Will It Work and How Will We Know? The Future of Financial Reform Conference.

Next Monday, October 4th, I’ll be holding a conference for the Roosevelt Institute titled “Will It Work and How Will We Know? The Future of Financial Reform Conference.”

Here at the Roosevelt Institute we’ve fought for financial reform over the past year with events including our Make Markets Be Markets project. We’ve worked to increase the sophistication of the discussion surrounding specific issues. We’ve also pushed for the role of regulation in creating rules of the road necessary for a healthy financial system that works to build the real economy. The first round of that battle is over with the passage of the Dodd–Frank Wall Street Reform and Consumer Protection Act. It’s time for phase two.

Most other policy initiatives have some sort of conceptual metrics associated with them – “bending the cost curve” for health care, “jobs saved/created” for the stimulus and test scores for No Child Left Behind. Bundled with the goalposts of a metric is an idea of how the policy should work, as the metrics can’t really be separated from creating what it is that is going to be measured. So we need to figure out what bending the cost curve of financial reform is: what are ways to know if the policy implementation is going well or poorly? How can we tell if we are closer or further away from a functioning financial market?

We are gathering some of the best minds of financial reform to discuss this. Here is the current schedule, with a panel focus on Too Big To Fail, as well as a focus on the financial markets broadly construed from derivatives to consumer lending.

It’s a small venue at capacity, but it will all be online shortly after the conference. We’ll be putting out a booklet of white papers by the authors outlining their ideas about what went wrong and all that will be available online.  (Getting this in order is why I’m pulling out what remains of my hair, and why I’ve been silent here lately.)   The conference and materials will feature some people you’ve seen here before, including Michael Greenberger, Wallace Turbeville, Jerome Fons, Rick Carnell and many others.  I’m honored to have opening remarks by Senator Jeff Merkley (D-OR) and Congressman Brad Miller (D-NC), two people who fought tooth and nail to get the best financial reform bill they could.   I hope you check it out online, and we’ll be building off it at this blog in the future.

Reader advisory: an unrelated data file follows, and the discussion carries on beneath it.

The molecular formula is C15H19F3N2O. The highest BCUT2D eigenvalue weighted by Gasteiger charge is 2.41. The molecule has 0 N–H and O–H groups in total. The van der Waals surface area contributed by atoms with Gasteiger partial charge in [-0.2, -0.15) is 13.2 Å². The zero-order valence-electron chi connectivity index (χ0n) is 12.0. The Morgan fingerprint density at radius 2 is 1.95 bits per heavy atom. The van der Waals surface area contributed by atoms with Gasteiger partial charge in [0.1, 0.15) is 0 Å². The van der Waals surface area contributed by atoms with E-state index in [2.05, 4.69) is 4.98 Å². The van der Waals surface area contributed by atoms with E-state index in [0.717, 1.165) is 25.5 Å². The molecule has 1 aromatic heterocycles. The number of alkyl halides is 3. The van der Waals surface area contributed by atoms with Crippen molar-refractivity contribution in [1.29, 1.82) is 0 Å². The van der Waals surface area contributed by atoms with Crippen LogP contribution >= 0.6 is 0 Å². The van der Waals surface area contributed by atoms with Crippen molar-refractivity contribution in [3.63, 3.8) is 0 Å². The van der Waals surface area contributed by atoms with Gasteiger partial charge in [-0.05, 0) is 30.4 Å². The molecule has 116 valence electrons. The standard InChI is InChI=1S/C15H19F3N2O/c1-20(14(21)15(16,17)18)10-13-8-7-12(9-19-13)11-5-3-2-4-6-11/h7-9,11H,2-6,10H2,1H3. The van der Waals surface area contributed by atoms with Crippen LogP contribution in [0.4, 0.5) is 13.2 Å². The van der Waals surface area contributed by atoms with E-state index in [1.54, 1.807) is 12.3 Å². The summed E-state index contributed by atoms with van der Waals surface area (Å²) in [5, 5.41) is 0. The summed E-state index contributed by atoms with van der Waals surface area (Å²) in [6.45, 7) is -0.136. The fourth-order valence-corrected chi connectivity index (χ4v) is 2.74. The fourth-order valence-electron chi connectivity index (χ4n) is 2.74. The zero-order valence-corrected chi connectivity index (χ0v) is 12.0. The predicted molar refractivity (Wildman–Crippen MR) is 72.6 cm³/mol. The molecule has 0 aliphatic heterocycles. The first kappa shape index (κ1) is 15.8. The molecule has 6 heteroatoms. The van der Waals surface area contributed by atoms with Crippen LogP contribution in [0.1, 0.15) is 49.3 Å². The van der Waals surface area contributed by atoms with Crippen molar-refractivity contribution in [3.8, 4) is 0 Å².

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2 Responses to Will It Work and How Will We Know? The Future of Financial Reform Conference.

  1. Landru says:

    I have a simple suggestion for you.

    As many of us see it, the “problem” that new financial regulations/system is supposed to cure is that “they”, the class of financiers/bankers/whatever, were getting paid — capturing? — too much money without really doing any useful work. So a quantitative measure for the success of financial regulation/reform would be, are these people actually earning their pay? Financiers are supposed to be moving capital around to where it does the “most good”, which we can define as something like the growth of the GNP or the growth of productivity. The obvious metric, then, is the ratio between (i) some kind of useful growth measure, and (ii) the total compensation going to people in the financial sector, with some time-averaging and possibly with a time-lag if you want to be sophisticated.

    By this measure, I would guess that 1950-1980 looks good in the US, while 1980-2010 looks increasingly worse; let’s see what happens after any next round of changes. What do you think?

  2. Philo says:

    You ask: ” How can we tell if we are closer or further away from a functioning financial market?” Well, *inter alia*, we want a system that won’t readily collapse, plunging us into depression. But knowing (in advance) to what extent we are achieving that requires a grasp of macroeconomic theory that, apparently, no one has, or has ever had, or is ever likely to have. It’s comparatively easy to make up a test that we want children to be able to pass (No Child Left Behind); but no one knows how to test for fragility in the financial system, and so your conference will prove futile.

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